Don’t take pregnancy for granted – like that’s even possible – but give yourself a break and understand that your past doesn’t make a difference in how pregnancy will impact your body.  Physically, you’re undergoing one of the biggest transformations a person can make – you’re literally MAKING A PERSON – and that’s going to come with some pain, discomfort, stress, panic, and a lot of really gross shit.

Complain if you need to.

Ask for help.

Search out those who understand and don’t judge – those folks are going to be the most supportive people to have in your corner.

Sometimes those people will be members of your Infertile Circle…

But more often than not?  They won’t be.

Which brings me to another point:  When you’re pregnant, you obviously don’t want to alienate your fellow/former Infertiles, but maybe not-so-obviously, you really don’t want to alienate the Breeders in your life when going through infertility either!

You’re going to need them one day, and if you’re lucky, they’ll have stuck around and will still be willing to support  you through your early pregnancy freak-outs, guide you through your midnight acid reflux horrors, advise you on the best granny-panties to pack in your hospital bag for maximum lady-bits comfort, and come over to hold your baby while you take your first shower in a week once you’re home from the hospital with a screaming armful of infant.

Moral of the story is this:

We all need each other. 

Don’t screw it up. 

Life is hard, and complaints are allowed. 

Give a little slack, and get a little in return.

Infertility sucks, you guys.  We all know that.  We all aspire to grow out of infertility and blossom into pregnancy as gracefully (and as SOON) as possible.

Pregnancy can be beautiful, and as much as we want to think it’s going to be all glitter and rainbows when we finally achieve that dream, sometimes the cold, hard truth is that pregnancy sucks, too.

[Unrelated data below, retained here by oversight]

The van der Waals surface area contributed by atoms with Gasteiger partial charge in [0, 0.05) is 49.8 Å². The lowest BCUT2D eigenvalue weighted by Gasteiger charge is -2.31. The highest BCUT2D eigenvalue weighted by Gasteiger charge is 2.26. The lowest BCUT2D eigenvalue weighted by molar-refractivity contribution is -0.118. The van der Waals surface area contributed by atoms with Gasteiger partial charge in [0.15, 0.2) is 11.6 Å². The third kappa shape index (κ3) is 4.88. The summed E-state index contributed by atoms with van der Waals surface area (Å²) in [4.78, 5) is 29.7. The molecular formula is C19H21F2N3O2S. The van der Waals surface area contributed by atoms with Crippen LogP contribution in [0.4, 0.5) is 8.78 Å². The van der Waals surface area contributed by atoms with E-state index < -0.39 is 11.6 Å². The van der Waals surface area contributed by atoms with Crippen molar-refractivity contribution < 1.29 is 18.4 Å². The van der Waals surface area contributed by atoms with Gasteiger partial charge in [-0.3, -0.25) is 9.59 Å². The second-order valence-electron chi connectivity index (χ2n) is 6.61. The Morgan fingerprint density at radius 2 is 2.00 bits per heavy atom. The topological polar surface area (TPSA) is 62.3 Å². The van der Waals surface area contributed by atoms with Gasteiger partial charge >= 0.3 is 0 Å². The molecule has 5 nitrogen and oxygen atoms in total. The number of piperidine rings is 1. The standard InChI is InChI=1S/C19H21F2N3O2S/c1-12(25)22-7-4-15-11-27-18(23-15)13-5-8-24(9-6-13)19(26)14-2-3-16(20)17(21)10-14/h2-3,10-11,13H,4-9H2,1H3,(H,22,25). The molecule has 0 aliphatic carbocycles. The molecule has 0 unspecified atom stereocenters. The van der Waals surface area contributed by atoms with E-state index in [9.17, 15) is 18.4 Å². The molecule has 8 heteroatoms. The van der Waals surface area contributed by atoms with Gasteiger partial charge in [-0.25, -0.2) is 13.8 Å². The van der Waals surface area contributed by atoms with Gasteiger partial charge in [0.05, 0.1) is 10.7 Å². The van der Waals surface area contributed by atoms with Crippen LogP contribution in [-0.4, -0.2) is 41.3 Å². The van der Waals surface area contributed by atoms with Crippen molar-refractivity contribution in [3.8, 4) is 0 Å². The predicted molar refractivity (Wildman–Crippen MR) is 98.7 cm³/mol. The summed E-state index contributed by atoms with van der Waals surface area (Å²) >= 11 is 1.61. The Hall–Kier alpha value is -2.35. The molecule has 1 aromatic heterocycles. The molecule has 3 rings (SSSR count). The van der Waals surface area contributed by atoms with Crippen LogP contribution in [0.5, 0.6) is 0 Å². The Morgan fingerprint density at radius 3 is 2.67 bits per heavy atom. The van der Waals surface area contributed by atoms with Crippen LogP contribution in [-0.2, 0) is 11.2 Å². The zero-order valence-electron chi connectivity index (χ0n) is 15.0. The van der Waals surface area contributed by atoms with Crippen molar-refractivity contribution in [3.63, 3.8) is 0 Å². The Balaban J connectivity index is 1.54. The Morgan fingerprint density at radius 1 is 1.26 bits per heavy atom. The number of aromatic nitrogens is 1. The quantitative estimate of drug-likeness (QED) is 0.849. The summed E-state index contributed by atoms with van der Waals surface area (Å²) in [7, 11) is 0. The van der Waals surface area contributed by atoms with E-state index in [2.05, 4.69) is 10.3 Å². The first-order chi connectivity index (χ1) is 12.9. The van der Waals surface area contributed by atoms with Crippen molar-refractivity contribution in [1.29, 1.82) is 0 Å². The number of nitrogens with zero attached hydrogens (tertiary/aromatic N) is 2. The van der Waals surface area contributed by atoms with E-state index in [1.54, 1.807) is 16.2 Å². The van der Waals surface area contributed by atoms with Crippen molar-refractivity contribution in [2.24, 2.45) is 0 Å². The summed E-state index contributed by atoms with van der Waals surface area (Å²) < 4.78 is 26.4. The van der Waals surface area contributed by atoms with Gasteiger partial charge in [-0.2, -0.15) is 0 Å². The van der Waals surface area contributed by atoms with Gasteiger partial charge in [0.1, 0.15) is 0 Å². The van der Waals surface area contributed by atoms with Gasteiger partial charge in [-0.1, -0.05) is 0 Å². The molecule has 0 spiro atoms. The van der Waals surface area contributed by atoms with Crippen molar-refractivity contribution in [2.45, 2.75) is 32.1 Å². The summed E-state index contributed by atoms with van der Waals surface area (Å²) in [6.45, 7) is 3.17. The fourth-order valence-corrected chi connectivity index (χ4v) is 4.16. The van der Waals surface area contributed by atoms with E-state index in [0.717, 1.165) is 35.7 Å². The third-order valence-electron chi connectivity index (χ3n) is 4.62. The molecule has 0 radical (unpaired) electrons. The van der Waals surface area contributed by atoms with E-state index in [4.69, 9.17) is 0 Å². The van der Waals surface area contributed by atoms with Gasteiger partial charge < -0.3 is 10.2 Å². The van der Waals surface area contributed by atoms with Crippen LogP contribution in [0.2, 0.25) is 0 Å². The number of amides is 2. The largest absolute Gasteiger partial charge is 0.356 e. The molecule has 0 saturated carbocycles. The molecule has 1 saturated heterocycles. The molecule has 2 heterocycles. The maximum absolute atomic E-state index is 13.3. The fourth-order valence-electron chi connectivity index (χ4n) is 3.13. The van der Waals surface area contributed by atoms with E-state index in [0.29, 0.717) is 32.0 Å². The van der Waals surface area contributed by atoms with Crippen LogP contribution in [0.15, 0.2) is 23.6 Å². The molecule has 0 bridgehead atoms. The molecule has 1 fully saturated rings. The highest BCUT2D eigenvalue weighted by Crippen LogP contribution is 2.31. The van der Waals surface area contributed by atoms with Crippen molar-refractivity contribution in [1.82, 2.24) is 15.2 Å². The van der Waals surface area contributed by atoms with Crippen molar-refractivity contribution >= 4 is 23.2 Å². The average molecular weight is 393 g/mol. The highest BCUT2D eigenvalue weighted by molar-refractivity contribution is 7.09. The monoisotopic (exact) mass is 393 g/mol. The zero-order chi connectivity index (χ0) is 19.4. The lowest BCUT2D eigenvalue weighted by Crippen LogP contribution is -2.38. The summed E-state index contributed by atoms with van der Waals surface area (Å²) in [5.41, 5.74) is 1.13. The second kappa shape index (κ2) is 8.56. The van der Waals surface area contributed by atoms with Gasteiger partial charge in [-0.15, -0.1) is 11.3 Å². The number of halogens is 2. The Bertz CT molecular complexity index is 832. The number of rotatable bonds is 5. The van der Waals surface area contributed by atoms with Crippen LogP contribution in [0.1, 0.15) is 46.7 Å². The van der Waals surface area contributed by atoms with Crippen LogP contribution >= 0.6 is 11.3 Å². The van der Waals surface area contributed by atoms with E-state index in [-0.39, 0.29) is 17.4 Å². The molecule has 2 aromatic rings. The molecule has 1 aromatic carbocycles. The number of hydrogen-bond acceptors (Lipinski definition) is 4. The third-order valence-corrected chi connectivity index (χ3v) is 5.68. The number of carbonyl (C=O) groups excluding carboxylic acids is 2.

And, as much of an optimist as I am most of the time, I can tell you for a fact that going through either of those things without a strong, understanding, judgement-free support system will also suck.  Big time.

So don’t be so hard on the complainers out there, even if they are former-Infertiles who “should know better”.

Throw them some slack, because you’ll  need some yourself one day…

Also, you’ll need someone who won’t judge how greasy and smelly you are after a week with no sleep and being brainwashed to respond to a tiny, wiggly pink creature’s every whimper and snuffle.  You’re going to be gross, you’re going to need clean laundry, and you might need help applying various ointments to your cracked and destroyed nipples.  You may also need help feeding yourself, washing your own hair, and doing the small, basic personal maintenance tasks like changing your underwear that keep a husband in the house…

So, you know… Complain at will, but just don’t alienate the supportive folks you have around that you can trust to help you with those things and NOT post photos of it on Facebook.

Trust me.  I’m already putting aside bribery money…

*****

A Bit of a Post Script

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From 0 sperm to a family of three

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An atheist on life, love, and little miracles...

A Little Bit More

Life, Love, Laughter and Everything Inbetween

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Two lesbians walk into a fertility center.....

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in search of our +1

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My Journey Through IVF

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A blog about my pregnancy with our first child

beautifully bold and eastern bound

just writing my story one page at a time

NERDY DAD SHIRT

By Jeremy McKeen

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FOR REAL BABY NAMES

All names on this site are names of actual babies.

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Everything you need to know about Tula's in one place

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My personal revolution via the South Beach Diet

"A SPIRIT-Kissed Soul" by Tai East

No judgment, just LOVE! :-) (Song of Songs 4:7 NIV- You are altogether beautiful, my darling; there is no flaw in you.)